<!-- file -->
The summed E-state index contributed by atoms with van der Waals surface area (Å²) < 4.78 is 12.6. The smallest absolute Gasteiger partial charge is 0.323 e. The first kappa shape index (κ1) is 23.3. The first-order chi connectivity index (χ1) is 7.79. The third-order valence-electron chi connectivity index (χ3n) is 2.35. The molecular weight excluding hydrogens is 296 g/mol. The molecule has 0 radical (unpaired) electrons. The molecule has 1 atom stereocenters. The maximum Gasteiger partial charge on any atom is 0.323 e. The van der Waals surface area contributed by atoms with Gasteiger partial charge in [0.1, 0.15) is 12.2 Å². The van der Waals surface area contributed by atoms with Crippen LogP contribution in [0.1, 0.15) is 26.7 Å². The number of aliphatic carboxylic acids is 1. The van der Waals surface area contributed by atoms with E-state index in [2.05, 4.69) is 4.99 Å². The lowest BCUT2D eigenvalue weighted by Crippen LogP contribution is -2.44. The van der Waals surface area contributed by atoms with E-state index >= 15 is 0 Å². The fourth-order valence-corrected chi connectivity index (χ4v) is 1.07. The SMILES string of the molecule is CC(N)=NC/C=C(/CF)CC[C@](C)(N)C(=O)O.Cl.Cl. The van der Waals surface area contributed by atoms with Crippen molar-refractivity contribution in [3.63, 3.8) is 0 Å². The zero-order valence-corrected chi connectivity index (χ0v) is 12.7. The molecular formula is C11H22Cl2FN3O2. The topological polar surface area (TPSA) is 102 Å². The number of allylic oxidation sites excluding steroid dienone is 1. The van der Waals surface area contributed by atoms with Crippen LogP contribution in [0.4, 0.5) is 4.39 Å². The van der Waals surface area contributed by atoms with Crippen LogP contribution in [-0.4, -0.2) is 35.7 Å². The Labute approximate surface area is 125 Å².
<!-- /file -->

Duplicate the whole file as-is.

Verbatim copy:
The summed E-state index contributed by atoms with van der Waals surface area (Å²) < 4.78 is 12.6. The smallest absolute Gasteiger partial charge is 0.323 e. The first kappa shape index (κ1) is 23.3. The first-order chi connectivity index (χ1) is 7.79. The third-order valence-electron chi connectivity index (χ3n) is 2.35. The molecular weight excluding hydrogens is 296 g/mol. The molecule has 0 radical (unpaired) electrons. The molecule has 1 atom stereocenters. The maximum Gasteiger partial charge on any atom is 0.323 e. The van der Waals surface area contributed by atoms with Gasteiger partial charge in [0.1, 0.15) is 12.2 Å². The van der Waals surface area contributed by atoms with Crippen LogP contribution in [0.1, 0.15) is 26.7 Å². The number of aliphatic carboxylic acids is 1. The van der Waals surface area contributed by atoms with E-state index in [2.05, 4.69) is 4.99 Å². The lowest BCUT2D eigenvalue weighted by Crippen LogP contribution is -2.44. The van der Waals surface area contributed by atoms with E-state index >= 15 is 0 Å². The fourth-order valence-corrected chi connectivity index (χ4v) is 1.07. The SMILES string of the molecule is CC(N)=NC/C=C(/CF)CC[C@](C)(N)C(=O)O.Cl.Cl. The van der Waals surface area contributed by atoms with Crippen molar-refractivity contribution in [3.63, 3.8) is 0 Å². The zero-order valence-corrected chi connectivity index (χ0v) is 12.7. The molecular formula is C11H22Cl2FN3O2. The topological polar surface area (TPSA) is 102 Å². The number of allylic oxidation sites excluding steroid dienone is 1. The van der Waals surface area contributed by atoms with Crippen LogP contribution in [0.4, 0.5) is 4.39 Å². The van der Waals surface area contributed by atoms with Crippen LogP contribution in [-0.4, -0.2) is 35.7 Å². The Labute approximate surface area is 125 Å².